Uganda's free speech advocates are calling for the release of a comedy group arrested last week on accusations of promoting sectarianism. Members of the group known as Bizonto were arrested after performing a skit that criticized government leaders.
Artists on social media are using the hashtag “Free my talent” as they call on the government to free the four-person group called Bizonto.
The comedians, still in police custody since their arrest Friday, have yet to be charged, but police say they are investigating the issue as a case of sectarianism.
In their skit, the comedians make fun of long-time President Yoweri Museveni and other leaders.
“Tell the children that Yoweri Kaguta Museveni is their president. And they should pray for him. He came to power, in 1986. He’s ruled the country for 35 years, and he still rules. So, they should pray for him, because he is the leader. Tell the children that General Elly Tumwine, is the head of security. It’s a very important position. Because of that, they should pray for him...”
Nicholas Opio, director of Chapter Four, a human rights non-government organization, said freedom of expression exists to protect speech that makes people uncomfortable.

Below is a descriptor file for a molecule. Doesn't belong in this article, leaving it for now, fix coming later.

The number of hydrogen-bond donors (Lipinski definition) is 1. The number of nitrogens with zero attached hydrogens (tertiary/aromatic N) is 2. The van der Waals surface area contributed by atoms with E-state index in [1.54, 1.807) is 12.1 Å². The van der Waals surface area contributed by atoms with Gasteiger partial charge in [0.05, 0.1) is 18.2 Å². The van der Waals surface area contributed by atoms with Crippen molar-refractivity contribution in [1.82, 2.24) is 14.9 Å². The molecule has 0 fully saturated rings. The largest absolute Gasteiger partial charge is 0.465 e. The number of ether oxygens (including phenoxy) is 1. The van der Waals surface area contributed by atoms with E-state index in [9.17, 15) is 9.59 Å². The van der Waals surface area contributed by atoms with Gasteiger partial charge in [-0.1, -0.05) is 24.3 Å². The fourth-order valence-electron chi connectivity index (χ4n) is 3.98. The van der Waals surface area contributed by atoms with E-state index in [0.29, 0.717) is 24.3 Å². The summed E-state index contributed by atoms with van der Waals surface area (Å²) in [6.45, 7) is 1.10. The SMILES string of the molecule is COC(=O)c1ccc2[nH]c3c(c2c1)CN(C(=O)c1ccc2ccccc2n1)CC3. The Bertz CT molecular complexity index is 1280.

He said to this effect, Ugandans should ridicule their leaders and in so doing discuss serious issues of governance that affect the country.
“Artistic expressions are made to lampoon leaders as a way of expressing one’s view. And I think it’s protected speech. Instead of arresting them, I think we must ask the question of whether they raise a serious issue through their skits. And we must have an honest discussion about equity, about the sharing of the national cake in this country,” said Opio.
The group was arrested at a local radio station. Ofwono Opondo, a government spokesperson, blames the media, questioning why a news organization would start sectarian tendencies as the country moves into an election cycle.
“The government is not going to sit by and watch people attempting to break the unity we have fought so hard to build - the social community harmony we have fought so hard to build over the last 34 years,” said Opondo.
The government early this year set up new proposals that seek to vet new songs, videos and film scripts prior to their release. The proposals also demand that musicians, producers, promoters, filmmakers and all other artists register with the government and obtain a license that can be revoked for a range of violations.
Artists are taking to social media to urge people to speak up. They include singer Robert Kyagulanyi, who is popularly known as Bobi Wine. He is running for president as the candidate from the National Unity Platform.
“I am reminding all of us to rise up now and assert our voices and defend what is rightfully ours. Because freedom of expression is a right. And remember that no creative, no artist is safe. We are all under attack,” said Kyagulanyi.
Police say they have in their possession dozens of videos that show the detained artists promoting sectarianism.